Have you heard the claim that wearable tech devices like Fitbit and the upcoming Apple Watch may pose a cancer risk?
A recent column in The New York Times raised the possibility that radiation emitted by such devices could pose a cancer risk. The writer's basis compared wearable devices to cellphones, which some have suggested give off radiation that could lead to cancer.
The newspaper later added a lengthy editor's note that discounted a major source in the column and clarified that there was no evidence these devices cause cancer—a position unsurprisingly echoed by Fitbit.
"In general, cellphones are definitely a very different beast than the low-powered wearables," Fitbit CEO James Park told Time. "The transmit energies are orders of magnitude higher."
Medical experts agree that wearable devices are almost certainly benign. "I think right now there's really no evidence that would support that there's a problem there," says John Sweetenham, MD, a hematologist at University of Utah's Huntsman Cancer Institute.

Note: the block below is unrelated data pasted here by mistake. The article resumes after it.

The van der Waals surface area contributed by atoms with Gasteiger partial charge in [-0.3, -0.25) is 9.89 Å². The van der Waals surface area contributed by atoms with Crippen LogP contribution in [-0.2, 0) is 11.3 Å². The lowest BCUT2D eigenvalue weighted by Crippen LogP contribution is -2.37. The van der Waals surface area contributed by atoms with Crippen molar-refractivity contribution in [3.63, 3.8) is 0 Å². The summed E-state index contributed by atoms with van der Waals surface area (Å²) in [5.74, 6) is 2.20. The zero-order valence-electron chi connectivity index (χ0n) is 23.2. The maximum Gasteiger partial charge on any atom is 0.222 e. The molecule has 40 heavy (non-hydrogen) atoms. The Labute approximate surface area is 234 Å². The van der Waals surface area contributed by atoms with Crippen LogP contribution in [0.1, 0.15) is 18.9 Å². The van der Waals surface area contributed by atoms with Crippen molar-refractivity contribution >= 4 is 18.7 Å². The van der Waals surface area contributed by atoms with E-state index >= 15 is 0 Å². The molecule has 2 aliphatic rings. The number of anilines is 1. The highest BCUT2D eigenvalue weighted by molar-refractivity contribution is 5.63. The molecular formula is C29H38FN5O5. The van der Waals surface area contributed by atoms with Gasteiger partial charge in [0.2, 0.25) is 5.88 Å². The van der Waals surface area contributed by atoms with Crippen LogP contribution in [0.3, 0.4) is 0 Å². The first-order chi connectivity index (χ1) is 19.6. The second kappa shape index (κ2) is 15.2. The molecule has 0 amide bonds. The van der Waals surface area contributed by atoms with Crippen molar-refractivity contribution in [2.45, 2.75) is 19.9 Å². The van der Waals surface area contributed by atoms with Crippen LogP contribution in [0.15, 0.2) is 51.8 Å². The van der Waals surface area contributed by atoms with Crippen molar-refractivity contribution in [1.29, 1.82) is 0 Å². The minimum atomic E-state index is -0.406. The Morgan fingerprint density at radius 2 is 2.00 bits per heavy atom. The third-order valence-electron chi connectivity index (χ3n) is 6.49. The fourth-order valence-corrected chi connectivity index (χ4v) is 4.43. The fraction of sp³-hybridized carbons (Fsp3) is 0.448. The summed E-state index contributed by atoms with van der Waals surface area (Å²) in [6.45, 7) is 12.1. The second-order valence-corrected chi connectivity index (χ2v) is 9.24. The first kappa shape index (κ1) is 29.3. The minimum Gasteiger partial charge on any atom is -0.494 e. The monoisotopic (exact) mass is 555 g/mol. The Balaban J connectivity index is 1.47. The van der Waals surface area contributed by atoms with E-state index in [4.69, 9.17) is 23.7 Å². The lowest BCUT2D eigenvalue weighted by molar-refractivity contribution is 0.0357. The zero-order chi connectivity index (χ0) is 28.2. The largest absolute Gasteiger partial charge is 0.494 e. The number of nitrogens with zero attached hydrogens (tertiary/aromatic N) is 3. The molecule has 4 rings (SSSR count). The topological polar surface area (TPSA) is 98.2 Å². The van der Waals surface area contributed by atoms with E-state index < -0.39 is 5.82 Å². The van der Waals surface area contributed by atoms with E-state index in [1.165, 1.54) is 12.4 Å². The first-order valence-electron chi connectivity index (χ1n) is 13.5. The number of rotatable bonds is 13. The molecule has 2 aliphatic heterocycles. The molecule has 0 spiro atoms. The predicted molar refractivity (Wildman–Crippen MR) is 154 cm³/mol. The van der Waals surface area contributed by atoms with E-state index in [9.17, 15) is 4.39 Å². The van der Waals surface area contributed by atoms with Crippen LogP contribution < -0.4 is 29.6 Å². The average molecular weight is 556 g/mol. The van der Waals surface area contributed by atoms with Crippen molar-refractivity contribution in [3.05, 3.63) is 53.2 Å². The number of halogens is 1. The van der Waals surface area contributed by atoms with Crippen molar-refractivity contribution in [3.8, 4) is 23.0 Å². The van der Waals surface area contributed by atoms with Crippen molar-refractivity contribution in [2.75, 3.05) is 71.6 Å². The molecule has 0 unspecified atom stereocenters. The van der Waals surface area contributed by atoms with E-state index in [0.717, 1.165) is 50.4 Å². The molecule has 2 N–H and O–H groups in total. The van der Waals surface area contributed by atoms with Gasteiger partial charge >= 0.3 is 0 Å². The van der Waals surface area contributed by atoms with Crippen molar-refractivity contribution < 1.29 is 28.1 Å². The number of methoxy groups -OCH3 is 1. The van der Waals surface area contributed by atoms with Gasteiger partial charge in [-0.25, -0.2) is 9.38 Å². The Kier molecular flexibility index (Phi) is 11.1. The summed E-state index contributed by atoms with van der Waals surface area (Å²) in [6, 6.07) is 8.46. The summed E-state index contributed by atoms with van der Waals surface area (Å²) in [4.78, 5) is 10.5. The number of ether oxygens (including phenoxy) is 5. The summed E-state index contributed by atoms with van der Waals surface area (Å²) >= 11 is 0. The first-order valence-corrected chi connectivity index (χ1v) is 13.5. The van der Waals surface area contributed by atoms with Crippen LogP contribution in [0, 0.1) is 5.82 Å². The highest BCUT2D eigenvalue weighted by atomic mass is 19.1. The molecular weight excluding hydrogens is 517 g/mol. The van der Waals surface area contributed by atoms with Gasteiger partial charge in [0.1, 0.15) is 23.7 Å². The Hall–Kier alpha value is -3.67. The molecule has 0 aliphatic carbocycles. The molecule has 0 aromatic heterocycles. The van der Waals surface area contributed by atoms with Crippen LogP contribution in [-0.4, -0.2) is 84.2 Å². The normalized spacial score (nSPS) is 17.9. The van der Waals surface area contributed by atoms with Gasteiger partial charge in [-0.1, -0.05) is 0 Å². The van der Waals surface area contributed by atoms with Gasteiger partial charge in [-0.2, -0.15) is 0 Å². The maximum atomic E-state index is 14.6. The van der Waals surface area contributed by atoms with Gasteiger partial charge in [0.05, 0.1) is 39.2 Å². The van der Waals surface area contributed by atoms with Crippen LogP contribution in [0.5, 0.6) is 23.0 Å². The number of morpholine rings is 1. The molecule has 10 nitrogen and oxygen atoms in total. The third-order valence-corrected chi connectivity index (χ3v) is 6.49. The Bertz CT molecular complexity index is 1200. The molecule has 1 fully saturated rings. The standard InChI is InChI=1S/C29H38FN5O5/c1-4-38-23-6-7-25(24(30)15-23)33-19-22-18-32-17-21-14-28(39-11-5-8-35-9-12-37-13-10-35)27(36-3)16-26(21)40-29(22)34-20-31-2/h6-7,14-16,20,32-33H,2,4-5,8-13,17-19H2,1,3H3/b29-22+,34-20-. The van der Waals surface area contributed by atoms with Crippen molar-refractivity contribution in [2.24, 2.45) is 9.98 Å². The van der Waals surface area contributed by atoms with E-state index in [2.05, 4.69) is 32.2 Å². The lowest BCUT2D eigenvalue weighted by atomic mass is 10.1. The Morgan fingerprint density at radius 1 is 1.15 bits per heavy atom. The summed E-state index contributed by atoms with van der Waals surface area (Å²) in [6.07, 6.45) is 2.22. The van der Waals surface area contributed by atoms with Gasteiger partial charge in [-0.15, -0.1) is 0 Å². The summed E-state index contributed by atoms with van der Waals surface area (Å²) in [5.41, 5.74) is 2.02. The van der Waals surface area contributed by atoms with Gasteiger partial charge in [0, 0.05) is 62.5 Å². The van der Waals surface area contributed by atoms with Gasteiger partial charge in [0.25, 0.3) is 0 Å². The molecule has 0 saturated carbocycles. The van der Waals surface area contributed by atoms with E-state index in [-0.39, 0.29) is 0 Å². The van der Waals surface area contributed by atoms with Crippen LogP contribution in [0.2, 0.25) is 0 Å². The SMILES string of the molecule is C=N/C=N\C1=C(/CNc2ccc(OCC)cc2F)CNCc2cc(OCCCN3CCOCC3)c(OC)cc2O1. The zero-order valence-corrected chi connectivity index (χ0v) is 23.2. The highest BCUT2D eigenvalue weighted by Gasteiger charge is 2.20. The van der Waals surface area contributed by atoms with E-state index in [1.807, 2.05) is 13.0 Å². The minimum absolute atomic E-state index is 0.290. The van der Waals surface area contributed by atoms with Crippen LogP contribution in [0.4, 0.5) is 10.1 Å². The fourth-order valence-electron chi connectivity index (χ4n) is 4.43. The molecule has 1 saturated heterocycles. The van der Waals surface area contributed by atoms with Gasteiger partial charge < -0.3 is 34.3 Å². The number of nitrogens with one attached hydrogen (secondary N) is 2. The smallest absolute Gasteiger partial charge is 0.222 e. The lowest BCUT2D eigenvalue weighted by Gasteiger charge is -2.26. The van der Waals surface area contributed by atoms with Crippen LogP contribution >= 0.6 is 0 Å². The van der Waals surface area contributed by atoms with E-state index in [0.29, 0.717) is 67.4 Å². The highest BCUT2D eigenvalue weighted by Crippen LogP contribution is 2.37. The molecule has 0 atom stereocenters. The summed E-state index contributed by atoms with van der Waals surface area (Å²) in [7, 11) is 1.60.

On the contrary, fitness trackers, he says, may give people the motivation to live more active lifestyles by engaging in the kind of behaviors that help keep people healthy. "Even if there was a very slight risk, maintaining a healthy lifestyle actually reduces your cancer risk," Sweetenham says.
Most of the concern about electronic devices and radiation pertains to long-term use of cellphones against a person's head.
A 31-scientist panel of the World Health Organization in 2011 looked at the potential risk of radiation emitted by cellphones and concluded that they could be "possibly carcinogenic" and said that keeping the devices farther away from your head could lower the risk.
The Centers for Disease Control and Prevention also weighed in on the question, stating last year: "More research is needed before we know if using cellphones causes health effects. At this time we do not have the science to link health problems to cellphone use."
"There's very little evidence at the moment to suggest that there's a link between cellphone usage and any type of cancer," Sweetenham says. "The numbers of brain cancers we're seeing have been pretty flat for many years. With widespread cellphone usage, if there was a link, you might expect to see some increase in the number of cases. But there isn't."